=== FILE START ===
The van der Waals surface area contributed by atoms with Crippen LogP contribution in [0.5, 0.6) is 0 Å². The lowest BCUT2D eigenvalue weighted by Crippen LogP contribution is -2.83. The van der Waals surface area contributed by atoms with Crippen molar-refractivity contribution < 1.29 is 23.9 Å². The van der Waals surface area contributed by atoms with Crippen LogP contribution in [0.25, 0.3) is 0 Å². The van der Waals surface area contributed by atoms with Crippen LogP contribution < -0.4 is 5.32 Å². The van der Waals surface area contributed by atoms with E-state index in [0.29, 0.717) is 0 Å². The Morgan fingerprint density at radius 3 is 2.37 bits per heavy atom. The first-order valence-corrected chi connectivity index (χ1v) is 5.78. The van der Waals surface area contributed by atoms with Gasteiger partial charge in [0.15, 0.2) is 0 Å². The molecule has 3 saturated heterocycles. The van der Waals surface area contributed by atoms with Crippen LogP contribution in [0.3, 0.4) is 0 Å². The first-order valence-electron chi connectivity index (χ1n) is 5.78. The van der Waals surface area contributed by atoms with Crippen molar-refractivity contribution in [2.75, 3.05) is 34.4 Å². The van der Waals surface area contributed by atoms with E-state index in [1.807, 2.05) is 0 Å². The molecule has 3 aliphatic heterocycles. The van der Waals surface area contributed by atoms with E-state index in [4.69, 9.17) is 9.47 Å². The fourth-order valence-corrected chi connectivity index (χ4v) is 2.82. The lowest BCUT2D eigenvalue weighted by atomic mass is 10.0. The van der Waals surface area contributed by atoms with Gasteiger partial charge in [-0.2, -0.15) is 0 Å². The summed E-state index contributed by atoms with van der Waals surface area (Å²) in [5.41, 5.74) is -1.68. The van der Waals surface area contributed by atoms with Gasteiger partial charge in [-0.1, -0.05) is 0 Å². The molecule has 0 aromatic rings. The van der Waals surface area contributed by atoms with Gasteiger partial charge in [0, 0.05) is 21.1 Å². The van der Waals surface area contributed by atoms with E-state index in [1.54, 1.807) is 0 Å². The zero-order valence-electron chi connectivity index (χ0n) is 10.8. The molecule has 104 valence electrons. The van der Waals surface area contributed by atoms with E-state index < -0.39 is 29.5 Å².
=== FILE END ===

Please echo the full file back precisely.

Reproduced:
The van der Waals surface area contributed by atoms with Crippen LogP contribution in [0.5, 0.6) is 0 Å². The lowest BCUT2D eigenvalue weighted by Crippen LogP contribution is -2.83. The van der Waals surface area contributed by atoms with Crippen molar-refractivity contribution < 1.29 is 23.9 Å². The van der Waals surface area contributed by atoms with Crippen LogP contribution in [0.25, 0.3) is 0 Å². The van der Waals surface area contributed by atoms with Crippen LogP contribution < -0.4 is 5.32 Å². The van der Waals surface area contributed by atoms with E-state index in [0.29, 0.717) is 0 Å². The Morgan fingerprint density at radius 3 is 2.37 bits per heavy atom. The first-order valence-corrected chi connectivity index (χ1v) is 5.78. The van der Waals surface area contributed by atoms with Gasteiger partial charge in [0.15, 0.2) is 0 Å². The molecule has 3 saturated heterocycles. The van der Waals surface area contributed by atoms with Crippen LogP contribution in [0.3, 0.4) is 0 Å². The first-order valence-electron chi connectivity index (χ1n) is 5.78. The van der Waals surface area contributed by atoms with Crippen molar-refractivity contribution in [2.75, 3.05) is 34.4 Å². The van der Waals surface area contributed by atoms with E-state index in [1.807, 2.05) is 0 Å². The molecule has 3 aliphatic heterocycles. The van der Waals surface area contributed by atoms with E-state index in [4.69, 9.17) is 9.47 Å². The fourth-order valence-corrected chi connectivity index (χ4v) is 2.82. The lowest BCUT2D eigenvalue weighted by atomic mass is 10.0. The van der Waals surface area contributed by atoms with Gasteiger partial charge in [-0.2, -0.15) is 0 Å². The summed E-state index contributed by atoms with van der Waals surface area (Å²) in [5.41, 5.74) is -1.68. The van der Waals surface area contributed by atoms with Gasteiger partial charge in [-0.1, -0.05) is 0 Å². The molecule has 0 aromatic rings. The van der Waals surface area contributed by atoms with Gasteiger partial charge in [0, 0.05) is 21.1 Å². The van der Waals surface area contributed by atoms with E-state index in [1.54, 1.807) is 0 Å². The zero-order valence-electron chi connectivity index (χ0n) is 10.8. The molecule has 104 valence electrons. The van der Waals surface area contributed by atoms with E-state index < -0.39 is 29.5 Å².